The instant you realize that you are financially overextended the walls of your reality start closing in fast. The financial burdens begin to dramatically take effect and the weight of the debt and the pressures associated with creditor collection efforts start taking its toll on you psychologically, mentally and oftentimes physically. So whether you seek information out via the internet, talking to friends and family, or seeking legal advice…invariably you start exploring your options.
Usually no matter what age you are or your position in life, a portion of an individual’s debt structure includes student loans. Whether you are the student, perhaps a friend which is the cosigner of a student, or in all likelihood a parent of a student, student loans are customarily included within an individual’s debt portfolio.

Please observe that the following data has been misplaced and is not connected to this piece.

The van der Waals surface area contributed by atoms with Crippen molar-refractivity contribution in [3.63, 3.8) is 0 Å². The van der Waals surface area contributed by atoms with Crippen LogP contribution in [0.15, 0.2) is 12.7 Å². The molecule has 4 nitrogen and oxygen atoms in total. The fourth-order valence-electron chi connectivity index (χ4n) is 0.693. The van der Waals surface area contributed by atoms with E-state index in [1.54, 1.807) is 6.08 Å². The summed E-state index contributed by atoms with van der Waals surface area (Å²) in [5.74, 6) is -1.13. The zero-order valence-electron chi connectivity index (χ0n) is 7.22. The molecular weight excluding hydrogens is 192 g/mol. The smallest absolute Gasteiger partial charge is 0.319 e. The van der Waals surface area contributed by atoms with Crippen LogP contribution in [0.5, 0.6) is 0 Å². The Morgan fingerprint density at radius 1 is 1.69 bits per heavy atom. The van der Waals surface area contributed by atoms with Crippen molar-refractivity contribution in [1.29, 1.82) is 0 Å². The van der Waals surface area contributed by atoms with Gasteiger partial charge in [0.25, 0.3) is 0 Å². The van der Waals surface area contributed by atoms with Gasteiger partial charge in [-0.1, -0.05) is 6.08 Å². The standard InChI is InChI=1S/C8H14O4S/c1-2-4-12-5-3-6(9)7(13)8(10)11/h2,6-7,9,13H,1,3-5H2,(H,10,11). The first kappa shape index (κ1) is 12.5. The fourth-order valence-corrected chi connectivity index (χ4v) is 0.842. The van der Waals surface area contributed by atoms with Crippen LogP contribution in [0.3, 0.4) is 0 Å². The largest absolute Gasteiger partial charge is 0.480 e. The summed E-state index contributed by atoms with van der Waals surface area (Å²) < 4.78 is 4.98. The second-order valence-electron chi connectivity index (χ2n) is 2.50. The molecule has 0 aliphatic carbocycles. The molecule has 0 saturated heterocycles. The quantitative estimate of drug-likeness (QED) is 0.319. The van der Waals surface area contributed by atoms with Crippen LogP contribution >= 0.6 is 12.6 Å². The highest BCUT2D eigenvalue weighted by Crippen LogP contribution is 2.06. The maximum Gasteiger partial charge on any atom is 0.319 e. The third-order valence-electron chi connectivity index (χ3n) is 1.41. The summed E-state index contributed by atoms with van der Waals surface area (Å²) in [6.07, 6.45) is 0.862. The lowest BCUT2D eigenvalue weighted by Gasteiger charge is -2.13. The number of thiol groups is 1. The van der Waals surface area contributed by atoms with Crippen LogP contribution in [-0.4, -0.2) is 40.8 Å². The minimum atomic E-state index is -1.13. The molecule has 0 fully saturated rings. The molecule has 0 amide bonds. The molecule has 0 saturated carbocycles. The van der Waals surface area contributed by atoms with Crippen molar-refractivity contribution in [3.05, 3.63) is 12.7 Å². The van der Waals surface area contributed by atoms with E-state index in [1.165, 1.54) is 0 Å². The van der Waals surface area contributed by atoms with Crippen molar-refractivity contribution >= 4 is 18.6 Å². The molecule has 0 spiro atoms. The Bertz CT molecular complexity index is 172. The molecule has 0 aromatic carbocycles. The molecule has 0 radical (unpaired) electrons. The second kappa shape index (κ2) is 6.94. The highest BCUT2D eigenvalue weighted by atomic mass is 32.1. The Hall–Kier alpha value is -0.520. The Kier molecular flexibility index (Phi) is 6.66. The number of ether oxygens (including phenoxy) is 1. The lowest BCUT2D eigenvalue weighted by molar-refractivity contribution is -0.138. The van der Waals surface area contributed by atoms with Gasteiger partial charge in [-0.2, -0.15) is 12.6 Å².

When I meet potential clients to discuss their financial issues and explore bankruptcy relief as an option, before I begin to discuss the topic of student loans, the person I am meeting with will say, “Yes, I know student loans are not dischargeable in bankruptcy, BUT I have a private student loan!”. I nod in agreement because generally, unless there is a finding of undue hardship, federal student loans are not subject to a bankruptcy discharge. These loans are customarily recognized as Stafford, Perkins, FFEL and Plus loans. To contrast those with private student loans which are commonly issued by banks, credit unions, and schools.
However what most people do not know is that in 2005